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Hanagal may not be smooth sailing for BJP   

Hanagal is becoming a worry for the BJP, which is looking weak here, not only because of the Yediyurappa factor, but also because the Udasi family has remained lukewarm to the polls.

Published: 18th October 2021 05:58 AM  |   Last Updated: 18th October 2021 05:58 AM   |  A+A-

BJP candidate for Hanagal bypoll, Shivaraj Sajjanar, campaigns along with his supporters in the constituency

BJP candidate for Hanagal bypoll, Shivaraj Sajjanar, campaigns along with his supporters in the constituency. (Photo| EPS)

Express News Service

BENGALURU: Although former chief minister BS Yediyurappa has assured the party that he will campaign in the Hanagal and Sindagi bypolls, the Bharatiya Janata Party is concerned about the strongman’s genuine involvement. 

Hanagal is becoming a worry for the BJP, which is looking weak here, not only because of the Yediyurappa factor, but also because the Udasi family has remained lukewarm to the polls. Hanagal is the Udasi family pocketborough, and BJP MP Shivakumar Udasi was keen on keeping the seat in the family. 
The BJP, though, decided to give the ticket to Shivaraj Sajjannar, who locals consider an outsider. 

It may be recalled that Chief Minister Basavaraj Bommai had thanked the late Udasi, saying he had got him the BJP ticket when he decided to contest, but Bommai’s attempts to get the ticket for a member of the Udasi family did not bear fruit. Udasi’s supporters are not too  happy that Bommai was not able to swing it in their favour. Udasi had represented Hanagal for the longest period, right from 1983 when he first won the seat, except for occasions when he lost to Manohar Tahsildar from the Congress. Traditionally, Udasi would get the Lingayat vote, while Talsildar got the backward community vote.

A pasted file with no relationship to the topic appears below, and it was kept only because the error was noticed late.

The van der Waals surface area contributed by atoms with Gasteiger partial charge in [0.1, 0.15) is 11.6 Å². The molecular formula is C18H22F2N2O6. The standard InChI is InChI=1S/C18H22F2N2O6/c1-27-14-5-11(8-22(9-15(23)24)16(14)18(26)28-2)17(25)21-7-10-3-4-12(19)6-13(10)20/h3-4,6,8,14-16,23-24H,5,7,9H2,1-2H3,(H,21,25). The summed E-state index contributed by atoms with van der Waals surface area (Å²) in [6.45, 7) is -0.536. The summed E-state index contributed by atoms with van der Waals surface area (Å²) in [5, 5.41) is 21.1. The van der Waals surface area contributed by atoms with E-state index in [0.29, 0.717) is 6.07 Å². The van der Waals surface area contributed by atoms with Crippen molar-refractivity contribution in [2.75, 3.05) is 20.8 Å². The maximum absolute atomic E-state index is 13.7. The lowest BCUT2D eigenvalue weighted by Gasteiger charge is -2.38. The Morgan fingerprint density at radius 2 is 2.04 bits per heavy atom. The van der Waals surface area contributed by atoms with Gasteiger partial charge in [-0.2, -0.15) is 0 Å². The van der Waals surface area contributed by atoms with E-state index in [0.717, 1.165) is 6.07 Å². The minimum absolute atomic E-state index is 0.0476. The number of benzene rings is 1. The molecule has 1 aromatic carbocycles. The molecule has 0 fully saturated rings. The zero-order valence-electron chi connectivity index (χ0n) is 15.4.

The BJP’s worry is that if Lingayat consolidation does not happen in support of Sajjanar, then the margin that Udasi used to win with, could be eroded. In 2018, Udasi won by 6,000 votes and in 2008 too, he had won by a similar margin.

The BJP is also a little concerned that when Yediyurappa broke away and formed the Karnataka Janata Paksha in 2013, he had fielded Udasi, who managed to garner about 60,000 votes, while the BJP candidate won a mere 7,000 votes -- going to show that the BJP vote there is limited.   

If Janata Dal-Secular weans away a large minority vote from Congress, it will help the BJP, but in 2018,  Kumaraswamy’s candidate in Hanagal had managed to win just over 3,000 votes, and lost his deposit, so it could be a challenge.  The only reason for the BJP to smile is that bypolls favour the ruling party, but that may not be enough to be overconfident.



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